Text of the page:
The Peace Weekly headlined their article on the program: "Fostering Catholic Identity in Medical Training." The program will require students to have 300 hours of classroom study during their four years in the medical school. The first two years will focus on the Catholic vision and holistic approach to medicine; the next two years will concentrate on the practical application of this vision and what medical expertise should mean.
It is not an exaggeration to say the education program will include all areas of study, including religion, history, literature, philosophy, psychology, economics, politics, and sociology. It will attempt to see the medical profession from as many different angles as possible, in order to educate the whole person in all its many dimensions. They will bring in leaders in these areas of study to give lectures. And there will be efforts to present first-hand accounts of the disease process by those who are suffering the disease.
In this way the students will get a chance to speak to those suffering from different diseases not only in a clinical way but also in a human way. Rote memorizing of course material will give way to a dialogue approach, which will be one of a number of approaches to make the program more effective. And instead of the passive cramming method of education, there will be a more participatory approach on the part of students that will allow them to express themselves both in speech and in writing.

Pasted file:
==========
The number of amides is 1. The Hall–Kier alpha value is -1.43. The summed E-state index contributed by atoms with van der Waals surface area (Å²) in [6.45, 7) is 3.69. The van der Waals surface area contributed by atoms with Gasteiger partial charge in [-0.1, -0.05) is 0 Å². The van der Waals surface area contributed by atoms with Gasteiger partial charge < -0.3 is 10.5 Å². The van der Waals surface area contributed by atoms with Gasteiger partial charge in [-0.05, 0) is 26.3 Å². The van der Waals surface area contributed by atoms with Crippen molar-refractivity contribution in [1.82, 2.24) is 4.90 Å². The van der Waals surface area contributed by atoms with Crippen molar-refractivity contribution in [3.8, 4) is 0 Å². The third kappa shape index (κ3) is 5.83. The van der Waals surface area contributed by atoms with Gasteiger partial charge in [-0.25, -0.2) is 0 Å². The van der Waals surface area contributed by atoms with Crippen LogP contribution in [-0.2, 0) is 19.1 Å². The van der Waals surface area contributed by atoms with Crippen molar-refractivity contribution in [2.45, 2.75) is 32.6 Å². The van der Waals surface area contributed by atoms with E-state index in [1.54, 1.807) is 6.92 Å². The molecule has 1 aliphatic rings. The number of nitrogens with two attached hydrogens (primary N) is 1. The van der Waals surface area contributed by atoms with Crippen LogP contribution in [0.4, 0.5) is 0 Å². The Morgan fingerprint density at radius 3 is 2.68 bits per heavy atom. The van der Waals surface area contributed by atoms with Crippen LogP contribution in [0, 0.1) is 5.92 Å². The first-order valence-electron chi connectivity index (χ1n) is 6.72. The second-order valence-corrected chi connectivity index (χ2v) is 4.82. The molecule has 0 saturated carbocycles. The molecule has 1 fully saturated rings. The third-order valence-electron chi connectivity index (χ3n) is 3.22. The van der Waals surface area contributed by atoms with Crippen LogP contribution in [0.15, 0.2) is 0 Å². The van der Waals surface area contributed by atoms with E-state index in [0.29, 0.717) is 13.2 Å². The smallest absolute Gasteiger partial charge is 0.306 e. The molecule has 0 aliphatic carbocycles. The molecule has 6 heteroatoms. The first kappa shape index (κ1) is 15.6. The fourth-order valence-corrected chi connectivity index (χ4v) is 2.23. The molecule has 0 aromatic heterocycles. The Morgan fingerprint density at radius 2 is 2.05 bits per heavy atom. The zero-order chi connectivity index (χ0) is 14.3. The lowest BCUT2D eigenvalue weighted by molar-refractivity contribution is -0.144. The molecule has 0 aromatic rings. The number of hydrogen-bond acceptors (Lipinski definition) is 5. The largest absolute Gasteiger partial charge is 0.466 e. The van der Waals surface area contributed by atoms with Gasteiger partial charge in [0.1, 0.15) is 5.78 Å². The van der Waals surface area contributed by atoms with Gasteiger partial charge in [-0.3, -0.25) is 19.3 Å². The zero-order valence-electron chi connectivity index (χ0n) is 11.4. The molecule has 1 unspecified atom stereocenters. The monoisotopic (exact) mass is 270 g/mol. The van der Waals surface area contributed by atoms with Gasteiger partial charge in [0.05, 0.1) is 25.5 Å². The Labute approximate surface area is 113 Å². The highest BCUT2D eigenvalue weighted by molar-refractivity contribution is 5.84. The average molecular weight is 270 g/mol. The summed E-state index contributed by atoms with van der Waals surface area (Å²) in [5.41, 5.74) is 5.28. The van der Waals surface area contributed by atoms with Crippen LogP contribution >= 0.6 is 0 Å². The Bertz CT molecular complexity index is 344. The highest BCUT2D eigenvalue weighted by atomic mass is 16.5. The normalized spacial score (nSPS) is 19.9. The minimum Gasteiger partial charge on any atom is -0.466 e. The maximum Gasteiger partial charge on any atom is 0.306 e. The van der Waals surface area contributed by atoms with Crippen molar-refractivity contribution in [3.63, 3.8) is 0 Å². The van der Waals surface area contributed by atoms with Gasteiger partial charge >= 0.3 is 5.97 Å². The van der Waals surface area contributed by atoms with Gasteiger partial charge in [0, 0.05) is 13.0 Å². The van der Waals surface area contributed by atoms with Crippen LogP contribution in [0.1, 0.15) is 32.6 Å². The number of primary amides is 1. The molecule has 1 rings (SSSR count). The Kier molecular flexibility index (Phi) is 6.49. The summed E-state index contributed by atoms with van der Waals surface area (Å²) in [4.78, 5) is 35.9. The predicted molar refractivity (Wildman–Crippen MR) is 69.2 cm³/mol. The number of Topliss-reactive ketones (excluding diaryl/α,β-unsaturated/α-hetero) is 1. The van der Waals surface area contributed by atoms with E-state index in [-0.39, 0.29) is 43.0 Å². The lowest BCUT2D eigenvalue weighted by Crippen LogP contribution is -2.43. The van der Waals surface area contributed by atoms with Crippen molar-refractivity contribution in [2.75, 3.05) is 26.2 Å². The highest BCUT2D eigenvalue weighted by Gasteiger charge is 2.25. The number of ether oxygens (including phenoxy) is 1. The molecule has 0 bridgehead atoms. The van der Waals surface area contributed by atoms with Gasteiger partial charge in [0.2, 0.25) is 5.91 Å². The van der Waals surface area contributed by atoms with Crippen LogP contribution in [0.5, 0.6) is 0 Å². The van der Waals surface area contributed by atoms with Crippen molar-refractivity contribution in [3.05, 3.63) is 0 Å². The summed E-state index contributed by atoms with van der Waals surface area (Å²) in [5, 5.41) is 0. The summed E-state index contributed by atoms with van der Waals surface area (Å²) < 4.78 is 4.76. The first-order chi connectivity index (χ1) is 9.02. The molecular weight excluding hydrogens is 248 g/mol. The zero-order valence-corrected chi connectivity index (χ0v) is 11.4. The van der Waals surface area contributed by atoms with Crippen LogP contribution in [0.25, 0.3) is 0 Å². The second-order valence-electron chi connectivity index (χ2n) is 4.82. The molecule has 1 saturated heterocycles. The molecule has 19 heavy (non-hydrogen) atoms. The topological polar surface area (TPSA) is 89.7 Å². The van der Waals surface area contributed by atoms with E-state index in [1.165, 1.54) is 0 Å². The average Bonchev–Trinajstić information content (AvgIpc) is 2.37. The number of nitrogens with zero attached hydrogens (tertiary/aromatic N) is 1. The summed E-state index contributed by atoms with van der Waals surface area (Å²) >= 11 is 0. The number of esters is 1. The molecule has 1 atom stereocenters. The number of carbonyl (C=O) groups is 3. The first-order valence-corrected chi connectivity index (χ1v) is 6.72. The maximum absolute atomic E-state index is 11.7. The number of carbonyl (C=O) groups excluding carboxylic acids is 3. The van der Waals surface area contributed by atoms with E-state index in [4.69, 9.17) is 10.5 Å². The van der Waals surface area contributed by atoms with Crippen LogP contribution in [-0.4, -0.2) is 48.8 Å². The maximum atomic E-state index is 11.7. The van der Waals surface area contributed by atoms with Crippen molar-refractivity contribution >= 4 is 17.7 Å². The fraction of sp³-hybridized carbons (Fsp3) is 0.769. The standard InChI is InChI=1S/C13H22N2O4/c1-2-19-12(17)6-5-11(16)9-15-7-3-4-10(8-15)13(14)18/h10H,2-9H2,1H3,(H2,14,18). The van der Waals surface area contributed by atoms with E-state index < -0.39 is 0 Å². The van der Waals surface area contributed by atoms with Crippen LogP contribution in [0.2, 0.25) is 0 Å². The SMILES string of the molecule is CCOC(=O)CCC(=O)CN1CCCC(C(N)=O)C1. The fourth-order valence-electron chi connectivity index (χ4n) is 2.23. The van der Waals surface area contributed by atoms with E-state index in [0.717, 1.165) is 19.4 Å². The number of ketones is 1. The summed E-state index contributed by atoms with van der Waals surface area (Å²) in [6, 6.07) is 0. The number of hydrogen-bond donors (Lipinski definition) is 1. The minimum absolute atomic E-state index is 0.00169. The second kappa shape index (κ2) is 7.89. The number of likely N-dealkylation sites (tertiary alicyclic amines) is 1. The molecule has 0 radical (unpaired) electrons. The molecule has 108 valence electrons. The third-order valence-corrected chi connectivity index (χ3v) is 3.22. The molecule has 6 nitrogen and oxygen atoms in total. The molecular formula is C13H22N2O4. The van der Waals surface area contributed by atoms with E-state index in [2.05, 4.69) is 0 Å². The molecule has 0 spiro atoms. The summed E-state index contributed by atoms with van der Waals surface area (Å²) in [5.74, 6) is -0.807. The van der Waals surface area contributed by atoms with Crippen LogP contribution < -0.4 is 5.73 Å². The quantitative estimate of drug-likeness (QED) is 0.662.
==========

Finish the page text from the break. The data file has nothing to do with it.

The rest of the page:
The professor of medical humanities and the social science curriculum will be in charge of the program.That there was a lack in this area, he admits, and this will be remedied in the omnibus omnia program in the future. The school's goal is to graduate holistic physicians who have a broad vision of what it means to be in the medical profession. The professor says that this vision will be one that permeates all the teaching that is done in the schools affiliated with the Catholic University and not only in the medical school.
This lack was felt in Korea for some time and it was good news to hear that the Catholic Medical School has decided to do something to remedy the situation. The limitations of the specialist can sometimes be detrimental to the the overall goal of healing the whole person. To bring in the 'catholic' approach to life and incorporate it in a curriculum for a medical school will do a great deal in making medicine not only a science but an art.